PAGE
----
I then attached the completed fin assembly. This was followed by the two piece ventral strakes. I then attached the remaining interior bits, including the two piece glass section on the gun sight. A few small scoops were then glued on. The two behind the main gear wells are pretty much a guess as to location as there are no locators and the instructions are not clear on exact placement. The canopy was masked and glued in place and after stuffing the wheel wells with tissue, I hit the paint shop.


This one is a pretty simple scheme as things go. I first painted it an overall light ghost grey FS 36375 using Testors Model Master enamels. With that done, I decided to add more bits such as the wing tip rails, fuselage pylons and a few antennas. These areas were then resprayed and when dry, I sprayed the upper surface camo area with FS 36320 as recommended in the instructions. This provides very little actual contrast between the two shades. You may want to darken the upper color for greater contrast, though looking at images of the plane, there isn't that much contrast.

With that done, I went to install the gear prior to prepping the airframe for decals. If you recall, the instructions want you to build the landing gear completely before installing the wheel wells. The main gear legs need to be slightly sanded to fit down into the wells. The fit is extremely tight so trimming the mounting pin or widening the hole slightly might be useful. I also installed the landing gear doors. They are also a bit of tight fit, but can be installed after the airframe is nearly done. Just be sure to test fit before gluing as you may have to enlarge a hole or two. You'll definitely need to open up the holes for the horizontal stabilizers. I used a #56 drill bit. The airframe was then given a coat of clear gloss in preparation for decals.

For decals I used Caracal Models sheet CD48014 that has markings for two operational aircraft. Naturally, I chose the one with the most markings. This was the plane based at Peshwar in 2011 with 16 Squadron and appears to be the wing commander's plane as it has his name on it. The decals are printed by Microscale and so I first tried Microsol setting solution on them. This proved to be insufficient so I ended up using Solvaset and even then required several applications and I was still not totally successful in getting rid of all the silvering. Note that the fin Panther needs to be cut to clear the antennas near the top of the fin. I did not apply the zillions of small stencils supplied with the kit decals. The airframe was then given a nice semi-matte clear coat.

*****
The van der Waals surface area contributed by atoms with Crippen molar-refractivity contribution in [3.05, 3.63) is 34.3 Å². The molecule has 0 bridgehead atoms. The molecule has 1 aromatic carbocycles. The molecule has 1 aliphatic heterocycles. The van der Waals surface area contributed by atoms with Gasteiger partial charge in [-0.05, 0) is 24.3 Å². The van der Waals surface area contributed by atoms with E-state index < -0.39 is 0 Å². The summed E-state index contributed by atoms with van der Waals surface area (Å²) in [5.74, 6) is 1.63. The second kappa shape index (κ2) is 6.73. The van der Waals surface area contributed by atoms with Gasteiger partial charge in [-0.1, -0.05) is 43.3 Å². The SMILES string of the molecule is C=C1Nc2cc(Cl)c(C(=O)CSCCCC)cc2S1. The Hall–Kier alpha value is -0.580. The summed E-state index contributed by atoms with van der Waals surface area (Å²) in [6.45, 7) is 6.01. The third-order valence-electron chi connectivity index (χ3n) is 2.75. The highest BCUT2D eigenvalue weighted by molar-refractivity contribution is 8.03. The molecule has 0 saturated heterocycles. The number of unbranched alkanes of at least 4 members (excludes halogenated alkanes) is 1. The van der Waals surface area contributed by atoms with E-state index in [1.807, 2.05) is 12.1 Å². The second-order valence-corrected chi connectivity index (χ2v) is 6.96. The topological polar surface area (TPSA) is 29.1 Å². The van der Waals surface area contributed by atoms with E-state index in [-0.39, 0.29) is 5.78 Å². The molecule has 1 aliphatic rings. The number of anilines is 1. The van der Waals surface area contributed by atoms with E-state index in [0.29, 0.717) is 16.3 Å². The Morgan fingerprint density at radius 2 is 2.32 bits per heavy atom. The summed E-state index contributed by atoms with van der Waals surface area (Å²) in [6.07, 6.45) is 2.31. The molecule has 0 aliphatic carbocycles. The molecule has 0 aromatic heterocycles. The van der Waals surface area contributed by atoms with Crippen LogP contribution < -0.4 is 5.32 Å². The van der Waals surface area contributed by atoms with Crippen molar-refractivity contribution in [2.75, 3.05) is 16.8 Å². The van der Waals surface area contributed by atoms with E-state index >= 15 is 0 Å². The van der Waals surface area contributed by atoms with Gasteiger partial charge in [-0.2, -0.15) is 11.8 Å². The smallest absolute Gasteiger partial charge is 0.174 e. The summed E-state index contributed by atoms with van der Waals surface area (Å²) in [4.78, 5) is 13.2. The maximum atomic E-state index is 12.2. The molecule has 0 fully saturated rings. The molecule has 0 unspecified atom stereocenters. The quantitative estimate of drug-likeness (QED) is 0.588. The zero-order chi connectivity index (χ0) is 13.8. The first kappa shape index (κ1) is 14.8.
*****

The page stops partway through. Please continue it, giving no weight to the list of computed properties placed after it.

One thing about modern jets is that there is a lot of stuff sticking out of the airframe and on the pylons. I added the various antennas to the nose. Then it was time to install the rather large number of clear lights. Bronco/Trumpeter has these parts attached to the sprues in the worst way I've seen for lights. They make it nearly impossible to get them properly cleaned up and the danger of having one go flying is great. Eventually I did get them all installed as well as the clear noses for the Sidewinders, but it took more time than one might imagine.

After attaching a few decals to the missiles, these were then glued onto their respective pylons. I then glued on the three drop tanks. These are not the same design as what photos of the real plane show. Instead of basically fat MiG-21 tanks with four small fins, the JF-17 in Pakistan service uses tanks with two large fins at 45 degree angles, much like what is used on the Jaguar. The very last part was to remove the masking from the canopy and afterburner. The afterburner interior was weathered using the AK International exhaust weathering set. I normally don't weather planes, but wanted to see how this set worked. I used the exhaust wash and burnt jet engine pigments and am pleased with the results.


I've had this kit for quite a while and just now decided to build it as I seem to be on a jet kick at the moment. At least it isn't a two seat version! Overall, the kit took a bit to build. I found the tendency for some parts to be larger than the area on which they fit to be a bit of an issue and is something that everyone attempting this kit should watch. No one will mistake this kit for a Tamiya when they get around to building it, but it is an interesting addition to the collection and one that I'm glad was kitted.


June 2014

Thanks to me for picking this one up. Thanks also to Caracal Models for the decals and to AK Interactive for the weathering set.